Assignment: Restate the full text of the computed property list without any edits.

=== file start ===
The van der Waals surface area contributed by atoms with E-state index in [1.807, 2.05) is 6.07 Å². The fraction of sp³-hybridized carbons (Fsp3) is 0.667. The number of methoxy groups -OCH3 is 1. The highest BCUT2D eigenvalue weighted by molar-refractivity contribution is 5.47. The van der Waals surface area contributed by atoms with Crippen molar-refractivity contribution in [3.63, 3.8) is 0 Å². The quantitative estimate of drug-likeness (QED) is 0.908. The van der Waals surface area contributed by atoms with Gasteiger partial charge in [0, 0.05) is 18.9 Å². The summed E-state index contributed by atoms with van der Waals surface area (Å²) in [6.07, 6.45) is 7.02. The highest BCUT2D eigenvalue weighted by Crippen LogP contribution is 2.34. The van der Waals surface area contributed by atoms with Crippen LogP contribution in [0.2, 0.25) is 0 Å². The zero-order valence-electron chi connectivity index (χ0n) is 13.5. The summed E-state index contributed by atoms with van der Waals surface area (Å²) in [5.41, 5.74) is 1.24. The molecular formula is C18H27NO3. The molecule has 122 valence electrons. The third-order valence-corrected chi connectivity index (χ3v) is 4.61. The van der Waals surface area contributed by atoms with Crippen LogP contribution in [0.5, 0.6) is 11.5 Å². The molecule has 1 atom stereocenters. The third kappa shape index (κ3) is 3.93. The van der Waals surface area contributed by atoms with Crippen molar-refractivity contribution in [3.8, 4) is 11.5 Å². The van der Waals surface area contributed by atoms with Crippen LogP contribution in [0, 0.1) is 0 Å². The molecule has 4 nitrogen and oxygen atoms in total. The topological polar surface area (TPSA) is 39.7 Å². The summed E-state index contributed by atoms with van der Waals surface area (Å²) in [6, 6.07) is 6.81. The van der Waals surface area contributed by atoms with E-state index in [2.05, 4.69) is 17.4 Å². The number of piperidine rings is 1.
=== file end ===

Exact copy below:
The van der Waals surface area contributed by atoms with E-state index in [1.807, 2.05) is 6.07 Å². The fraction of sp³-hybridized carbons (Fsp3) is 0.667. The number of methoxy groups -OCH3 is 1. The highest BCUT2D eigenvalue weighted by molar-refractivity contribution is 5.47. The van der Waals surface area contributed by atoms with Crippen molar-refractivity contribution in [3.63, 3.8) is 0 Å². The quantitative estimate of drug-likeness (QED) is 0.908. The van der Waals surface area contributed by atoms with Gasteiger partial charge in [0, 0.05) is 18.9 Å². The summed E-state index contributed by atoms with van der Waals surface area (Å²) in [6.07, 6.45) is 7.02. The highest BCUT2D eigenvalue weighted by Crippen LogP contribution is 2.34. The van der Waals surface area contributed by atoms with Crippen LogP contribution in [0.2, 0.25) is 0 Å². The zero-order valence-electron chi connectivity index (χ0n) is 13.5. The summed E-state index contributed by atoms with van der Waals surface area (Å²) in [5.41, 5.74) is 1.24. The molecular formula is C18H27NO3. The molecule has 122 valence electrons. The third-order valence-corrected chi connectivity index (χ3v) is 4.61. The van der Waals surface area contributed by atoms with Crippen LogP contribution in [0.5, 0.6) is 11.5 Å². The molecule has 1 atom stereocenters. The third kappa shape index (κ3) is 3.93. The van der Waals surface area contributed by atoms with Crippen molar-refractivity contribution in [3.8, 4) is 11.5 Å². The van der Waals surface area contributed by atoms with Crippen LogP contribution in [0, 0.1) is 0 Å². The molecule has 4 nitrogen and oxygen atoms in total. The topological polar surface area (TPSA) is 39.7 Å². The summed E-state index contributed by atoms with van der Waals surface area (Å²) in [6, 6.07) is 6.81. The van der Waals surface area contributed by atoms with E-state index in [2.05, 4.69) is 17.4 Å². The number of piperidine rings is 1.